To view the top 15–20 nationwide rates in any category, click on the desired account type in the left column.

But will rates go higher still? It's certainly possible, and probably likely among a subset of banks and credit unions that held off on rate increases until today's Fed hike was a sure thing. But it's also likely that some made their increases already, confident of Fed rate expectations, given how widely expected the decision was.

In any case, as soon as there is any hint the Fed's rate-hiking campaign has run its course and is heading for a plateau, or worse, has a rate decrease on the near horizon, rates on deposit accounts will begin to dim. And if your funds are in a savings or money market account, where the annual percentage yield (APY) can change at any time, you'll suffer the rate whims of the market.

In contrast, if you can afford to stash funds in a CD for a number of months or years and lock in today's stellar rates, you can be guaranteed that return for the certificate's full term. It's a smart way to prolong your ability to earn these record yields, even after the Federal Reserve moves into neutral or reverse.


It can be tempting to watch and wait in hopes of eking out another quarter percentage point on a top CD, or scoring a longer term at a high return. But rates can change quickly, and when a high-paying CD is taken off the market because an institution has met its deposit goals, it's gone. It's therefore better to focus on using our rankings of the best CDs to score an excellent rate and be happy with that than to wring your hands over getting the perfect "peak" return.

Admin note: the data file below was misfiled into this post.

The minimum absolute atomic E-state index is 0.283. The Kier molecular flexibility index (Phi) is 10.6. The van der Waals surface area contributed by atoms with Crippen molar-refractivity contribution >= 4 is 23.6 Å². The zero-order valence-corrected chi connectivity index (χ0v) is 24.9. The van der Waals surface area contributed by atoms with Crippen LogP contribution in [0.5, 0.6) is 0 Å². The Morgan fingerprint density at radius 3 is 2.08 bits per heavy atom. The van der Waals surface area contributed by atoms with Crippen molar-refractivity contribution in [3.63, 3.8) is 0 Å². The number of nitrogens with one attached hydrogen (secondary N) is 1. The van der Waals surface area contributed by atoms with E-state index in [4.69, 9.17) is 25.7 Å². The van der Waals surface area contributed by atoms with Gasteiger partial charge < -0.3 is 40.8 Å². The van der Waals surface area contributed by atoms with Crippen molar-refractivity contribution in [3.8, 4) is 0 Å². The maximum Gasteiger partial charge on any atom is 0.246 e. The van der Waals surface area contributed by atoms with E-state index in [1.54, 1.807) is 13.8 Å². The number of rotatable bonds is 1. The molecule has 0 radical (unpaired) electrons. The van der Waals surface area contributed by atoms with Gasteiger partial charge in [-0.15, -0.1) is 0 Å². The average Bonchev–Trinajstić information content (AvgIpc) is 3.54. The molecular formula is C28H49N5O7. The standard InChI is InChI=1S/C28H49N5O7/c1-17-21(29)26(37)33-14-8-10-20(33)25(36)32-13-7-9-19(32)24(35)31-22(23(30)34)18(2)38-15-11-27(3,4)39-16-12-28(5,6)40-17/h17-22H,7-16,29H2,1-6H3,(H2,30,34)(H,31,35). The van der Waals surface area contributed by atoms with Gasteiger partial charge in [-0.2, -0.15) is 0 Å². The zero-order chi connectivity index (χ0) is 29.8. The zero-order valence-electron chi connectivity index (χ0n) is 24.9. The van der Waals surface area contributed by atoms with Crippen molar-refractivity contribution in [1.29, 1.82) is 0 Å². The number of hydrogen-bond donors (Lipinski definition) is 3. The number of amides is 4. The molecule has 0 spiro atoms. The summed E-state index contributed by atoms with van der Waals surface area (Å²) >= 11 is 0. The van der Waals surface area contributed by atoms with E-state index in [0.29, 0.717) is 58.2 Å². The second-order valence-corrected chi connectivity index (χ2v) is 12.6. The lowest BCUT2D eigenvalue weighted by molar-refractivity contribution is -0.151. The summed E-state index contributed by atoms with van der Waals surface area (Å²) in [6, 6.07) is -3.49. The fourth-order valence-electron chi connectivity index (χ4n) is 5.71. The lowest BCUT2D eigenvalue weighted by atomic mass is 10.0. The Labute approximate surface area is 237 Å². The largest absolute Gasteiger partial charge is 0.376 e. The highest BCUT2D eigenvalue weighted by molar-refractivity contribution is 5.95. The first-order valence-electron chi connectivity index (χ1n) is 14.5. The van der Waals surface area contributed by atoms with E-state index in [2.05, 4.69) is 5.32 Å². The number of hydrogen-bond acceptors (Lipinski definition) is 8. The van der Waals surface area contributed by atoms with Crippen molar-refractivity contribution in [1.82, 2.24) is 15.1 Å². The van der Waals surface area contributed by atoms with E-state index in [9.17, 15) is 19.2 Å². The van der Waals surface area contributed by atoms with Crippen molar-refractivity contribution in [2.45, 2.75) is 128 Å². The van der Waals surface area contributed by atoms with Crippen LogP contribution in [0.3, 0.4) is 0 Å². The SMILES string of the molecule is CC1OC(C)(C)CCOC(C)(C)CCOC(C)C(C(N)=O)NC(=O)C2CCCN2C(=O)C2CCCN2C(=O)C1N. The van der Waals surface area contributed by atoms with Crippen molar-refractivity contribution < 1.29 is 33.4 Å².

What About the Impact on Borrowing Rates?

While Federal Reserve increases are the saver's friend, they can be the borrower's foe. Variable credit rates, such as those on credit cards, are often directly influenced by changes in the federal funds rate, and when the Fed raises rates, any balances you're carrying could get more pricey to pay off.

Rates on personal loans can also rise as a result of Federal Reserve rate increases. If you have an existing loan and it has a fixed-rate, the Fed hike will fortunately have no bearing on your payments. But those seeking out a new personal loan this year may find that rates have moved higher.

Auto loan rates can also get pricier as a result of Fed policy, though the link between the federal funds rate and what auto lenders charge for new loans is a little more tenuous than short-term and variable-rate debt.